Always be prepared

Be prepared.

That was my key takeaway from last week’s release from the Canadian Telecommunications Association, “Internet and Cellphone Preparations and Best Practices for Hurricane and Storm Season”.

Issued in advance of Hurricane Lee hitting the Atlantic provinces, the press announcement pointed to the website <> and brochure, “Preparing for Severe Weather Events & Other Emergencies” [pdf, 553 KB].

Extreme weather events such as hurricanes, wildfires, and snow and ice storms are becoming more commonplace endangering Canadians, damaging property, and posing a risk to critical infrastructure, including telecommunications networks.

Canadian telecommunications providers are continually investing to strengthen their networks to better withstand extreme weather events and other natural disasters. They have also partnered with governments, public safety officials, power companies, and each other to help maintain connectivity when people need it most.

Despite these preparations, power supply, poles and cables, and other equipment can still be impacted, sometimes resulting in temporary service outages. To prepare, there are steps you can take to protect you and your family, including keeping your devices charged.

Sections include:

  1. Monitor Weather and Be Ready for Emergency Alerts
  2. Prepare for Power Outages
  3. Create an Emergency Communications and Critical Information Plan
  4. Preserve Battery Power
  5. Help Reduce Network Congestion
  6. Placing 9-1-1 Calls

This past weekend, when power outages from the storm meant people lost access to residential TV and internet service, many people turned to their mobile devices for connectivity. That added extraordinary load on wireless networks, leading to congestion.

Telecommunications services providers have been investing in improved network resilience and have a mutual support agreement in place to increase continuity in times of emergency including weather related events. Still, communications can be impacted by loss of power, or downed poles, cables, and towers, resulting in reduced network performance or temporary service outages.

Bell Aliant issued a tweet through the weekend explaining the steps being followed to restore service in the wake of storm damage. The storm wrought significant damage to provincial power lines which inevitably impacts telecommunications service continuity. Downed power lines create a hazard for crews trying to access damaged telecom infrastructure. Authorized crews can only work once conditions are safe to do so.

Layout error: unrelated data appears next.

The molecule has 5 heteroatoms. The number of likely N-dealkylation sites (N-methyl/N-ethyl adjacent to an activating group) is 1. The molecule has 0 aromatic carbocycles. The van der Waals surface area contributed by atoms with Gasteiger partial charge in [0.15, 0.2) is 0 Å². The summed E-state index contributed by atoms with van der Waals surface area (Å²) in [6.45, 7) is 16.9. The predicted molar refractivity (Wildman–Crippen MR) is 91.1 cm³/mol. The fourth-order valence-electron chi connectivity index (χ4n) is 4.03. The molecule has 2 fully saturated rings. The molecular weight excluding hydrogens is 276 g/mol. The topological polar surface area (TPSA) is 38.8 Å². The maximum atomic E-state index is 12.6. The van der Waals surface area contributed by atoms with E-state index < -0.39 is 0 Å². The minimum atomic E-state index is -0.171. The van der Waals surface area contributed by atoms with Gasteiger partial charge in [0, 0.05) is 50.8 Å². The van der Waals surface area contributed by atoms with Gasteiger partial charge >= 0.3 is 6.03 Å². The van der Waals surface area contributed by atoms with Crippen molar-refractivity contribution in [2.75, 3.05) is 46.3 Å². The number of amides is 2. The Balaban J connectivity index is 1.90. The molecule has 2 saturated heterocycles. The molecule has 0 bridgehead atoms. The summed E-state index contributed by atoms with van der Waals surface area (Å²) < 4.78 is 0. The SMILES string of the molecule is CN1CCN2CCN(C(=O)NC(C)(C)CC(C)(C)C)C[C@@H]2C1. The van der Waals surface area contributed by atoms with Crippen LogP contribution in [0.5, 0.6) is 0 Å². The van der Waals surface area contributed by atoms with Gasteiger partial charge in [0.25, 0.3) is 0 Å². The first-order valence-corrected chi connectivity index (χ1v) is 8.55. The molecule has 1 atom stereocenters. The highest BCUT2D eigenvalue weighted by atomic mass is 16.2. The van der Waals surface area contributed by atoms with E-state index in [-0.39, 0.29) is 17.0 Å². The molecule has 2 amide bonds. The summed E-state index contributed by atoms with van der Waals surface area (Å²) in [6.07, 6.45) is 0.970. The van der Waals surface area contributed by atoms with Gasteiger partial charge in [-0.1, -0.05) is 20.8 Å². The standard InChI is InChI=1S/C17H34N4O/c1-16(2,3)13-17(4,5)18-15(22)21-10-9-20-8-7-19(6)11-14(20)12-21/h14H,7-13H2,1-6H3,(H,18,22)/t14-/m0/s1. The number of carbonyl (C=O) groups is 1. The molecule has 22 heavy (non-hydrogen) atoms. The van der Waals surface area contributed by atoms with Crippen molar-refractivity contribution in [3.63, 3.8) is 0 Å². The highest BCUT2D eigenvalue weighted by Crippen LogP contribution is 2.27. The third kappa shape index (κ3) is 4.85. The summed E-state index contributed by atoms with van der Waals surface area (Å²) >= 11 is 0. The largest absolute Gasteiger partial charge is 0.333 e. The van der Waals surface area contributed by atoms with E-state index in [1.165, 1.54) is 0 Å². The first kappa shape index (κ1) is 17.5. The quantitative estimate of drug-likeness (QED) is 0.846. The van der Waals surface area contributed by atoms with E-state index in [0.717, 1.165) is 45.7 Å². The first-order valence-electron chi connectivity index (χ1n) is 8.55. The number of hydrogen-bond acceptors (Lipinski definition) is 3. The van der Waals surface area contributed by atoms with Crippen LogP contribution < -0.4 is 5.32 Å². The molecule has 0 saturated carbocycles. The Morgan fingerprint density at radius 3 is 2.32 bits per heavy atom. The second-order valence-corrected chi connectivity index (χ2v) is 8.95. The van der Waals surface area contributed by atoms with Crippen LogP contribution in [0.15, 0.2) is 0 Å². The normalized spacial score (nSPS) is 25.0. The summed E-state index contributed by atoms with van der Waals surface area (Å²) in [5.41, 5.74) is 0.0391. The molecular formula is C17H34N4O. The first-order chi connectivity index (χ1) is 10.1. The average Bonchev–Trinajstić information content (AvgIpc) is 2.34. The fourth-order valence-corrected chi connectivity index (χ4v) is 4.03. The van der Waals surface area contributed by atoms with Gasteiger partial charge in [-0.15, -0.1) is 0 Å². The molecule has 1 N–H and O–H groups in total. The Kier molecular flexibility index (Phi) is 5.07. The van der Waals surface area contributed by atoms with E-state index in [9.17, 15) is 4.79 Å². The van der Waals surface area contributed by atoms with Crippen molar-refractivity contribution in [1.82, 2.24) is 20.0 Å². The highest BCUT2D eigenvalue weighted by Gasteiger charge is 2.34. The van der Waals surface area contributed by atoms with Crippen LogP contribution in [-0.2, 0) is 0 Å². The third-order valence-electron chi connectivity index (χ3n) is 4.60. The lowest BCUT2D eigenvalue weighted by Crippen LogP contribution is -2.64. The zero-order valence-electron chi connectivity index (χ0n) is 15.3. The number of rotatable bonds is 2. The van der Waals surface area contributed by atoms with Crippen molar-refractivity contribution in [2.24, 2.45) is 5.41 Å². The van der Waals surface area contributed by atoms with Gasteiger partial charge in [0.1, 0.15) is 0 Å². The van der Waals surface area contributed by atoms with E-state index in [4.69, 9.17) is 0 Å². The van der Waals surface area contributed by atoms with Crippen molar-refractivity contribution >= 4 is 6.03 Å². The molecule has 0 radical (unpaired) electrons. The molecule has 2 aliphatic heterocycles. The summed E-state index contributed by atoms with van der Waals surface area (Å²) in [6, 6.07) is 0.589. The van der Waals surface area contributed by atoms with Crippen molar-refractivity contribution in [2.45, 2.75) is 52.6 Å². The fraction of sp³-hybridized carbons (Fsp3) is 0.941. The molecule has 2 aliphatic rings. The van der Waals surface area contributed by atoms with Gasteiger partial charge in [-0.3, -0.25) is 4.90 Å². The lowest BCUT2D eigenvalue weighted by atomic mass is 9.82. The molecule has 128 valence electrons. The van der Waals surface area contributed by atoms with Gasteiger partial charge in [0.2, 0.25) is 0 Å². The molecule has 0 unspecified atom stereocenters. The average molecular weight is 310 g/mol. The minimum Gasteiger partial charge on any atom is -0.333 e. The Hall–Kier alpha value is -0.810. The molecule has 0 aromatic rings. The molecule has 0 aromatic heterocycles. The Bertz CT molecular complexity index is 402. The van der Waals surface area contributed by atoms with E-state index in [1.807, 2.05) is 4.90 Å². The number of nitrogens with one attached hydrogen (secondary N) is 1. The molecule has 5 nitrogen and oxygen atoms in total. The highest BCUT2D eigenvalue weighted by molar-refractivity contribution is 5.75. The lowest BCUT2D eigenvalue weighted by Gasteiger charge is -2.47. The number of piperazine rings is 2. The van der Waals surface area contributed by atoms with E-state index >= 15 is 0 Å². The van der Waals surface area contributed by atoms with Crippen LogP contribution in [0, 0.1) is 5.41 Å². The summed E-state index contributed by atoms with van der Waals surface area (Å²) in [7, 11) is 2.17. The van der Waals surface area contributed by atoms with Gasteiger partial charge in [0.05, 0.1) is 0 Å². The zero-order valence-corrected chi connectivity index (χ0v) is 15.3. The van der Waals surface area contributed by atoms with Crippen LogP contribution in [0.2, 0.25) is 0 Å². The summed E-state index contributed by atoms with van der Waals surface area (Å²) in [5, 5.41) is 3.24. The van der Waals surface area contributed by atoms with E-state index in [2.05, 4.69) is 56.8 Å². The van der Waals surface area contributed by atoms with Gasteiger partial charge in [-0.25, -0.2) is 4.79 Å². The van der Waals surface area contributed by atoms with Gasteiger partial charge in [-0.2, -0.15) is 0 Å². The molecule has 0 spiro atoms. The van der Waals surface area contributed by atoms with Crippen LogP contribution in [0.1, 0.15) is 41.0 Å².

Bell Aliant’s Network Recovery website indicated:

Bell’s network is designed to withstand extreme weather with extra layers of protection like redundancy paths, and network battery and generator backup systems to minimize the risk of disruption if commercial power is lost.

In advance of Hurricane Lee, we have activated our internal emergency response process for 24/7 planning and coordination of our response to the evolving situation. Additional preparations included:

  • Comprehensive network review to ensure stability
  • Fuelling our fleet of generators and vehicles
  • Positioning generators to critical sites that support high-density fibre routes and public safety communications
  • Having crews and resources from other regions on standby to support restoration if needed
  • Communicating with provincial EMOs, premiers’ offices, key federal ministers and other local partners to ensure effective coordination and support
  • Working collaboratively with other network providers, like Eastlink, Telus and Rogers and local power companies

As Canadian Telecommunications Association President and CEO Robert Ghiz said, in advance of storms we need to be prepared. “We are recommending that individuals take the necessary precautions that can help them stay connected when it matters most.”

Be prepared.

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